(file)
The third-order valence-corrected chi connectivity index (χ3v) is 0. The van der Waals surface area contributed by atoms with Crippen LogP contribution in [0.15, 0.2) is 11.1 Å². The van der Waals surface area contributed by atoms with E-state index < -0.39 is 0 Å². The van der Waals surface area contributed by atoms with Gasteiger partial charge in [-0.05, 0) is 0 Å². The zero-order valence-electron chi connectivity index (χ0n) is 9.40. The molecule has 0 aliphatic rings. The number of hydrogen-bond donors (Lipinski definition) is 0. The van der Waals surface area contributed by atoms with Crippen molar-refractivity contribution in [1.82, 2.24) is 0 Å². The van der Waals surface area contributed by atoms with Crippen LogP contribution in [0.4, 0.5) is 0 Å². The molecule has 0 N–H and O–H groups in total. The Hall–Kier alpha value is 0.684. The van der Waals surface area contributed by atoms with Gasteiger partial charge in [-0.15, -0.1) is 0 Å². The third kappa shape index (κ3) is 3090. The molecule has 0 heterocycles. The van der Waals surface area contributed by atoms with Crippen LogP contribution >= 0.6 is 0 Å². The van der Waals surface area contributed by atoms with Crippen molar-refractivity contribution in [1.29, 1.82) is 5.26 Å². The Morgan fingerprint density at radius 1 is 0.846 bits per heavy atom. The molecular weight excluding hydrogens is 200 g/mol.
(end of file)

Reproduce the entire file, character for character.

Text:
The third-order valence-corrected chi connectivity index (χ3v) is 0. The van der Waals surface area contributed by atoms with Crippen LogP contribution in [0.15, 0.2) is 11.1 Å². The van der Waals surface area contributed by atoms with E-state index < -0.39 is 0 Å². The van der Waals surface area contributed by atoms with Gasteiger partial charge in [-0.05, 0) is 0 Å². The zero-order valence-electron chi connectivity index (χ0n) is 9.40. The molecule has 0 aliphatic rings. The number of hydrogen-bond donors (Lipinski definition) is 0. The van der Waals surface area contributed by atoms with Crippen molar-refractivity contribution in [1.82, 2.24) is 0 Å². The van der Waals surface area contributed by atoms with Crippen LogP contribution in [0.4, 0.5) is 0 Å². The molecule has 0 N–H and O–H groups in total. The Hall–Kier alpha value is 0.684. The van der Waals surface area contributed by atoms with Gasteiger partial charge in [-0.15, -0.1) is 0 Å². The third kappa shape index (κ3) is 3090. The molecule has 0 heterocycles. The van der Waals surface area contributed by atoms with Crippen LogP contribution >= 0.6 is 0 Å². The van der Waals surface area contributed by atoms with Crippen molar-refractivity contribution in [1.29, 1.82) is 5.26 Å². The Morgan fingerprint density at radius 1 is 0.846 bits per heavy atom. The molecular weight excluding hydrogens is 200 g/mol.